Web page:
Grégoire Gogniat assured us: “The Federal Data Protection Commissioner was involved in the development of the certificate system. The most senior data protection official was a member of the steering committee. There were three statements on the subject. The registration of the UVCI is regulated in the Covid-19 Certificate Ordinance, Art. 27, and was therefore also part of the examination by the Federal Data Protection Commissioner. (…) The cantons and other stakeholders were informed in detail about the planned system.”
Despite the assurances given by the FOPH, this data storage constellation appears problematic. Firstly, because it probably does not correspond to what certificate holders understand when it is explained to them that their data “is not stored centrally”. In fact, they were not pro-actively informed that their medical data related to a vaccination or a Covid-19 test were stored in the same place, with the identifier of their certificate: i.e. at the provider (doctor, pharmacist, test center) who had issued their certificate.
But above all, with this system, the security of this sensitive data rests entirely on the shoulders of the certificate issuers, while the Confederation can claim: “We do not store your data.”
Given the speed at which Covid-19 certificates have been deployed, the data protection problem they pose, and the place they now occupy in our society, it is legitimate to ask: when will the authorities stop enforcing this tool? The history of technology teaches us that the answer may well be: perhaps never. Because when a “temporary” solution of this kind is put in place, there is a great risk that it becomes permanent and ends up being used for a different purpose than the one initially intended. This is known as function creep. As Bert-Jaap Koops of Tilburg University in the Netherlands explains: “What distinguishes function creep from innovation is that it involves a qualitative change in functionality that raises concerns. Not only because of the change itself, but also because this change is not sufficiently recognized as transformative and would therefore require discussion.”
The mass surveillance made possible by the Patriot Act, introduced in the United States after the September 11, 2001 attacks, is a good example. Tommy Cooke of the Surveillance Studies Centre at Queen’s University in Canada and Benjamin Muller, Associate Professor in the Department of Political Science at King’s University College, University of Western Ontario, believe that the advent of Covid-19 certificates and the restrictions they institute for certain segments of the population, “facilitating the movement of some while inhibiting the mobility of others”, are precisely in line with this continuity: “Since the events of 11 September 2001, there has been a proliferation of borders and bordering practices, often well away from national borders and boundaries”, they recall.
In the case of the Covid-19 certificate, everything indicates that the risk of function creep is particularly serious. Because one of the function creep’s possibilities for this device coincides precisely with the agenda of powerful interest groups. Since 2020, these private and state actors have been presenting the implementation of the Covid-19 certificate as a way to create a more comprehensive and more universal system: a wallet for digital identity (e-ID).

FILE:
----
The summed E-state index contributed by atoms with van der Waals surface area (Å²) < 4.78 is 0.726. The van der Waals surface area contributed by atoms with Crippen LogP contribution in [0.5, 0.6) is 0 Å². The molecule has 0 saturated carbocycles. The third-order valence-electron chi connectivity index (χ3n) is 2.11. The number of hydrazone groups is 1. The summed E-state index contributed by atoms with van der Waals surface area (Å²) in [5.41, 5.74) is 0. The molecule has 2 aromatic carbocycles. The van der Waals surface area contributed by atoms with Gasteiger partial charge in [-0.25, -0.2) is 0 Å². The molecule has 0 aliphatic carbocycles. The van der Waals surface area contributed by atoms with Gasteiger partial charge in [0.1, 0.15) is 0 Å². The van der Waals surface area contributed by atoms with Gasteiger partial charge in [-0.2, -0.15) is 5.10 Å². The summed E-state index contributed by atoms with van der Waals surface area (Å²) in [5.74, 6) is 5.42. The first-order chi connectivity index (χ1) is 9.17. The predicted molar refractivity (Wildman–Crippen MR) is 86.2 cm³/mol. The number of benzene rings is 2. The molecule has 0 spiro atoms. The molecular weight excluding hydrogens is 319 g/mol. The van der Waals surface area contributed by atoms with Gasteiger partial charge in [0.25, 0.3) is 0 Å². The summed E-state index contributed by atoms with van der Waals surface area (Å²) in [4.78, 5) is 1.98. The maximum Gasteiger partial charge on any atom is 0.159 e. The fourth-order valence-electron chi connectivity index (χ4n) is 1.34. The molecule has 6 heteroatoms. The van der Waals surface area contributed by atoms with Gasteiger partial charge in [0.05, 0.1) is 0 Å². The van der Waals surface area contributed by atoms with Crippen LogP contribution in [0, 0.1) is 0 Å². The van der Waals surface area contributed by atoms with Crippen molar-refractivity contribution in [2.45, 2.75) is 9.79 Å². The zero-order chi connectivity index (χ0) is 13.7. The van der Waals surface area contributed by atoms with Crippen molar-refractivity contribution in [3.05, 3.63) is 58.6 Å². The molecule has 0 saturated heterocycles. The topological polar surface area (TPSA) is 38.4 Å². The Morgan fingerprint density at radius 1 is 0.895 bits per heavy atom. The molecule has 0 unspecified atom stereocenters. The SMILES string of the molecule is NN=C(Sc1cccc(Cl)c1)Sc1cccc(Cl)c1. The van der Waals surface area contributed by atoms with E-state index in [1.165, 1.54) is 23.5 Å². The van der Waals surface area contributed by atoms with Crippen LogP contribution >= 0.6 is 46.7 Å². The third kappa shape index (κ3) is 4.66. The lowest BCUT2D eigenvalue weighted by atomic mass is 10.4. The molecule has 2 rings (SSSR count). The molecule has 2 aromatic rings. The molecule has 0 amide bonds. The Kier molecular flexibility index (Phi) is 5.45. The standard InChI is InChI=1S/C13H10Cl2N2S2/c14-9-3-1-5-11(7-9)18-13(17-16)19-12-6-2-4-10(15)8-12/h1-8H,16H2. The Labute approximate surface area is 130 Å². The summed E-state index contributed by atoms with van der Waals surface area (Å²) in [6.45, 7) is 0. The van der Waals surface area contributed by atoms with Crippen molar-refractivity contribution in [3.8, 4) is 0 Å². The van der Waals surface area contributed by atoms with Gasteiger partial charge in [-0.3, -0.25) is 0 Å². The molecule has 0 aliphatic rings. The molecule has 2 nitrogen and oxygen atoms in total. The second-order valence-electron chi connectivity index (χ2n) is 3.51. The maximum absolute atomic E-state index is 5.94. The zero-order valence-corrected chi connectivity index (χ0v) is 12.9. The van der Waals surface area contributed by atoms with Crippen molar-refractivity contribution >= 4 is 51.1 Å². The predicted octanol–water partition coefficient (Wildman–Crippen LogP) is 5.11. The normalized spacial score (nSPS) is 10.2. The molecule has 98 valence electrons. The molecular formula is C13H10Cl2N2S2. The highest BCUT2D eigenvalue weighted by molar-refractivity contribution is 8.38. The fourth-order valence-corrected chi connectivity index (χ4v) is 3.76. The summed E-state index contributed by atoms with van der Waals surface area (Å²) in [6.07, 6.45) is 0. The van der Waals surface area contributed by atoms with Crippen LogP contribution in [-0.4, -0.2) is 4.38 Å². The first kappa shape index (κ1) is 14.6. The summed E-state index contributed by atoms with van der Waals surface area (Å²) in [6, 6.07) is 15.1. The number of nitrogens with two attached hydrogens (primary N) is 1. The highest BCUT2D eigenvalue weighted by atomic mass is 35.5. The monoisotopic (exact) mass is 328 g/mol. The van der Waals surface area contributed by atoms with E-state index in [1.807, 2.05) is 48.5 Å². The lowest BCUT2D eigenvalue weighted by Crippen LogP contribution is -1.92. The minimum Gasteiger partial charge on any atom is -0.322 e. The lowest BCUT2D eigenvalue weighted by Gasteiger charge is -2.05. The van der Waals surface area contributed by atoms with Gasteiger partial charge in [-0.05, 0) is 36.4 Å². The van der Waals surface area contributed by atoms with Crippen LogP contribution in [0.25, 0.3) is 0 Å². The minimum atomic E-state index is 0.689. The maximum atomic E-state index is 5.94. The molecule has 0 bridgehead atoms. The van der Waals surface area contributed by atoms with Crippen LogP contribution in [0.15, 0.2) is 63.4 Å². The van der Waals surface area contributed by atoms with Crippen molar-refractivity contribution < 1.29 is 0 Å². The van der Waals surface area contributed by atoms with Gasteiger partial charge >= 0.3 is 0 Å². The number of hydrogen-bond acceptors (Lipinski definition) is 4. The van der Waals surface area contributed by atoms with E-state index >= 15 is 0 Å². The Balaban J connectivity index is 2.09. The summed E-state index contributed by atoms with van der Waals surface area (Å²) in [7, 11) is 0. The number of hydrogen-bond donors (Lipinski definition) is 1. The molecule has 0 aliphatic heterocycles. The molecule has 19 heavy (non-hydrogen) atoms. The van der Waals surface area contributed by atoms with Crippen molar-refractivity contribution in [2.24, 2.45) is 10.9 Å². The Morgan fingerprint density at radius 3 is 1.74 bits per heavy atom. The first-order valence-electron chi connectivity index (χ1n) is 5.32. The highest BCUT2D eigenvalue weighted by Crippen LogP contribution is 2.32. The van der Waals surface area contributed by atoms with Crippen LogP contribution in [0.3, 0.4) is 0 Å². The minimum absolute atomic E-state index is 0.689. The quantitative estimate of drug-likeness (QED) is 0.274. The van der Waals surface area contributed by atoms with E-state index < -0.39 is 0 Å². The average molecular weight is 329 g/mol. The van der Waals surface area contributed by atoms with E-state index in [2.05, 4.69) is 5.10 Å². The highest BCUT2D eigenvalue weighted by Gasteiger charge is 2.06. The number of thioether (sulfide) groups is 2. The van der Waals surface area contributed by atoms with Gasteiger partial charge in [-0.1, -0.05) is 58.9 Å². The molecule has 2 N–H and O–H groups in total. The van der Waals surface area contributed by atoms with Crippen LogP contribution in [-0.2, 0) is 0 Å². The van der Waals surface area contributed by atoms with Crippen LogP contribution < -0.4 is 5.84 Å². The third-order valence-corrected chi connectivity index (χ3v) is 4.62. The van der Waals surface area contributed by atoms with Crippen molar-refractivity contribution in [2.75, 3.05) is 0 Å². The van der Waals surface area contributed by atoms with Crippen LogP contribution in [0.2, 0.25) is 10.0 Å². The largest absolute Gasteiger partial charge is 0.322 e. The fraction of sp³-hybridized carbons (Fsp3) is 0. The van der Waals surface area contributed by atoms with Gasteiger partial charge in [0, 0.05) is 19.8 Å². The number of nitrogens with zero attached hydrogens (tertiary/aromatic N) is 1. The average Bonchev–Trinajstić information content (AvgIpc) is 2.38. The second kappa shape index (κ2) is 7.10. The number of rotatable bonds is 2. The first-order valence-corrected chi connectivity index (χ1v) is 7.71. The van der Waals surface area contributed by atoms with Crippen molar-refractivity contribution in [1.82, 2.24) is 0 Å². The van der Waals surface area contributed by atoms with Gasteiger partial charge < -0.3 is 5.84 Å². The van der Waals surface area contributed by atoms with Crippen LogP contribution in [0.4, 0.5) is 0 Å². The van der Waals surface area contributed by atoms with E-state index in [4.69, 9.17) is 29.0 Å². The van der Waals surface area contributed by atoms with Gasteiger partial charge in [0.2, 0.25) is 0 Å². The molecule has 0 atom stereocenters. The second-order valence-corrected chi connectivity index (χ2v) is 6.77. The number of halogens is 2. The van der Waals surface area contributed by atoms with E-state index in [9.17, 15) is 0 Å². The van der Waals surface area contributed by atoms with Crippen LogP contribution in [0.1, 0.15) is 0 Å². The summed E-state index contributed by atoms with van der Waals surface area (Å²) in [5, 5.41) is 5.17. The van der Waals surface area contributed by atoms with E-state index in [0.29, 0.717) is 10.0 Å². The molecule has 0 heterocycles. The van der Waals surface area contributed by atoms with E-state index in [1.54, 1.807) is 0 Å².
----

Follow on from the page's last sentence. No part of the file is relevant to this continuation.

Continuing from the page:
The e-ID lobbies at work
Early on these lobbies argued that future Covid-19 certificates and other vaccine passports would benefit from leveraging the technology solutions developed for e-ID over the past decade. Like Dakota Gruener, director of the ID2020 Alliance (founded in 2016 by accenture, Microsoft, the Gavi Alliance, the Rockefeller Foundation, and IDEO) in her April 2020 discussion paper “Immunity Certificates: If We Must Have Them, We Must Do It Right”.
At the same time, key opinion leaders and governments have been encouraged to view this certificate as a “precursor” to e-ID and to see its deployment as a good reason to accelerate the establishment of a digital identity infrastructure. The transformation of the Covid-19 QR code has been presented as a logical, pragmatic and desirable outcome in a variety of channels: dedicated platforms, conferences, events, consultancy reports, specialist publications , working papers, initiatives, essays (6) (7) and interviews.
Clearly, this all-out communication has borne fruit, because, despite numerous warnings, a very critical report by Privacy International and investigations (8) (9) (10) that have highlighted the risk of automated mass surveillance inherent in the project carried by these lobbies, support for this vision of Covid-19 certificates as “catalysts for advancement of digital identity” has increased in 2021.
In the next episode, we will look at these powerful actors seeking to leverage Covid-19 certificates in order to establish e-IDs, as well as the lobbying apparatus they have deployed to advance their agenda.